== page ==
Work is under way to design and test an artificial intelligence system that will be integrated into the EMS and monitor potential maintenance issues before they arise. The system will also analyse weather forecasts for cold periods where additional hydrogen needs converting to electricity and instruct systems in advance, improving their overall efficiency.
For safety reasons, the energy system has been specifically designed to keep hydrogen itself, as well as its production and storage, outside the home. All these functions take place in the purpose-built outbuilding, which supplies electricity to the house on demand.
This outbuilding will be fully ventilated, with hydrogen alarms that immediately sound and make contact with a mobile in the event of any leaks. Hydrogen production would also cease immediately. However, no such leaks have been detected or alarms raised at the research house in more than two years since installation.
Bespoke outbuilding for producing green hydrogen on site © Chelmor Property
A typical Creo hydrogen storage tank © Chelmor Property
According to Ofgem, a three-bedroom house constructed by traditional methods in the UK uses an average of 12,000kWh of gas and 2,900kWh of electricity per year, giving a total annual domestic energy use of 14,900kWh.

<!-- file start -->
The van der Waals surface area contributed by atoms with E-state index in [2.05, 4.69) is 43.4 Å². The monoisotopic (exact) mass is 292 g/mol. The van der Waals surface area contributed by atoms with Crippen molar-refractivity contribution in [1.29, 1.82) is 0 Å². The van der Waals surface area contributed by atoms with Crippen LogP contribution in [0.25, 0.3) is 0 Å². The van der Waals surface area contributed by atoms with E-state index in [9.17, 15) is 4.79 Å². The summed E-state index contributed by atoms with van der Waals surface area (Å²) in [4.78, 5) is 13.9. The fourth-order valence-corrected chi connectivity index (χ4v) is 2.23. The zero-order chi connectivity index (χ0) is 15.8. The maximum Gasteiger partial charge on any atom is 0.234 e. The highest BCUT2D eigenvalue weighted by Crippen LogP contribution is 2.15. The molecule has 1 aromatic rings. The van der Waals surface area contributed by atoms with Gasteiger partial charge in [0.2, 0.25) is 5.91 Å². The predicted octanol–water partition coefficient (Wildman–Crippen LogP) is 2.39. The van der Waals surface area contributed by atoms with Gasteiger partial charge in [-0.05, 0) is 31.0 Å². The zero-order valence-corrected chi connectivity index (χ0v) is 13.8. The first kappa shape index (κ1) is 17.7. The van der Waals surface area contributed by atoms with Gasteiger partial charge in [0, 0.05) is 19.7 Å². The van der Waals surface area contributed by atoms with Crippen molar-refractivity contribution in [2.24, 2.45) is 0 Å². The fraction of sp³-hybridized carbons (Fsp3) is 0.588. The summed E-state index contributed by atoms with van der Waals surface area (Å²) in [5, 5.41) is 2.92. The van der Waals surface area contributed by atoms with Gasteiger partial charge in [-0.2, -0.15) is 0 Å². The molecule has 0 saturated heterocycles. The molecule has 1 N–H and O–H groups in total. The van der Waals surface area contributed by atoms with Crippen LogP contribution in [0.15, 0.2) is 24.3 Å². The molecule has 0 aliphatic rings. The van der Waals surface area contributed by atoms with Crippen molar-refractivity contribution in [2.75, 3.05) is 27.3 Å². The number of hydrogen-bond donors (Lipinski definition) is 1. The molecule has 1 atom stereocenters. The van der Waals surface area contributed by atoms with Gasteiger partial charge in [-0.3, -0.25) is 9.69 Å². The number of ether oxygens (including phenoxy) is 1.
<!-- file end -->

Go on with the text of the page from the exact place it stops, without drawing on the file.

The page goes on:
For each kilowatt–hour of energy that would normally be taken from the grid, a house built to Creo building standards saves 233g of carbon dioxide. A three-bedroom house in the UK using the system would therefore save around 3,472kg of carbon dioxide annually.
Although it is too early to assess the system's durability, the research house has been operating for two years without any issues. The electrolyser manufacturer states that its product should last for 35,000 hours, and at the research house the average daily use is around four hours, potentially giving a lifespan of around 24 years.
However, there are not many qualified hydrogen engineers in the UK at present, so Creo has discussed setting up training courses with a prominent university, but many engineers on the Gas Safe Register could be trained to install and maintain systems.